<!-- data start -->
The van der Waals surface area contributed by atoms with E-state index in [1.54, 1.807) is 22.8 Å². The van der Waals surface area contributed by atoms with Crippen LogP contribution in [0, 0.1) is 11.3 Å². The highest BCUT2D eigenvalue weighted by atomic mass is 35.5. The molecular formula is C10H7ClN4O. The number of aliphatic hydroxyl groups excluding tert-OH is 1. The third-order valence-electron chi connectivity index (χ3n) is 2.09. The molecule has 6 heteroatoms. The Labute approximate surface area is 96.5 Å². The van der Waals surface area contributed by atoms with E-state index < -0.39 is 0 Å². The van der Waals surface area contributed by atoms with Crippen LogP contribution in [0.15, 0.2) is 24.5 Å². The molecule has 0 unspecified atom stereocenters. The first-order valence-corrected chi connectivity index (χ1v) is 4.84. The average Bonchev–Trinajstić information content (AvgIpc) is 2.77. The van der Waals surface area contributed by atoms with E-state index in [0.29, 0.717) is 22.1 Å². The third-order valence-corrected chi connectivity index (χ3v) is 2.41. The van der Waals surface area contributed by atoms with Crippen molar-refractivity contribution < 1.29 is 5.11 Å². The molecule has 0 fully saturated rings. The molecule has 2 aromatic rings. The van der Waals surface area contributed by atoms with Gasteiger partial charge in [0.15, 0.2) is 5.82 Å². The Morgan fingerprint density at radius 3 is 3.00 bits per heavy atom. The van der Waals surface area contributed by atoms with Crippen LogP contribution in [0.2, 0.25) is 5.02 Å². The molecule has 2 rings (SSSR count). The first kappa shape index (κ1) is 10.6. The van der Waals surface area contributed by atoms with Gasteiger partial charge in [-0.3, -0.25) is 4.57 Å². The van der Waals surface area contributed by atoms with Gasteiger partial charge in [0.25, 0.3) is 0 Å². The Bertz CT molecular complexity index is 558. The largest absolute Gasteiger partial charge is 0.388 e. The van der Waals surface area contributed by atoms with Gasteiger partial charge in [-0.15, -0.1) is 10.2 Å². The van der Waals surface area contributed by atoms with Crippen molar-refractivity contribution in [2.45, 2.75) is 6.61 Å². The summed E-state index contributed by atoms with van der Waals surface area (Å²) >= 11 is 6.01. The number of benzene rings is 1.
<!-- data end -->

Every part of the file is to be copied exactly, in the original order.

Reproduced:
The van der Waals surface area contributed by atoms with E-state index in [1.54, 1.807) is 22.8 Å². The van der Waals surface area contributed by atoms with Crippen LogP contribution in [0, 0.1) is 11.3 Å². The highest BCUT2D eigenvalue weighted by atomic mass is 35.5. The molecular formula is C10H7ClN4O. The number of aliphatic hydroxyl groups excluding tert-OH is 1. The third-order valence-electron chi connectivity index (χ3n) is 2.09. The molecule has 6 heteroatoms. The Labute approximate surface area is 96.5 Å². The van der Waals surface area contributed by atoms with E-state index < -0.39 is 0 Å². The van der Waals surface area contributed by atoms with Crippen LogP contribution in [0.15, 0.2) is 24.5 Å². The molecule has 0 unspecified atom stereocenters. The first-order valence-corrected chi connectivity index (χ1v) is 4.84. The average Bonchev–Trinajstić information content (AvgIpc) is 2.77. The van der Waals surface area contributed by atoms with E-state index in [0.29, 0.717) is 22.1 Å². The third-order valence-corrected chi connectivity index (χ3v) is 2.41. The van der Waals surface area contributed by atoms with Crippen molar-refractivity contribution < 1.29 is 5.11 Å². The molecule has 0 fully saturated rings. The molecule has 2 aromatic rings. The van der Waals surface area contributed by atoms with Gasteiger partial charge in [0.15, 0.2) is 5.82 Å². The Morgan fingerprint density at radius 3 is 3.00 bits per heavy atom. The van der Waals surface area contributed by atoms with Crippen LogP contribution in [0.2, 0.25) is 5.02 Å². The molecule has 2 rings (SSSR count). The first kappa shape index (κ1) is 10.6. The van der Waals surface area contributed by atoms with Gasteiger partial charge in [-0.3, -0.25) is 4.57 Å². The van der Waals surface area contributed by atoms with Gasteiger partial charge in [0.25, 0.3) is 0 Å². The Bertz CT molecular complexity index is 558. The largest absolute Gasteiger partial charge is 0.388 e. The van der Waals surface area contributed by atoms with Gasteiger partial charge in [-0.15, -0.1) is 10.2 Å². The van der Waals surface area contributed by atoms with Crippen molar-refractivity contribution in [2.45, 2.75) is 6.61 Å². The summed E-state index contributed by atoms with van der Waals surface area (Å²) >= 11 is 6.01. The number of benzene rings is 1.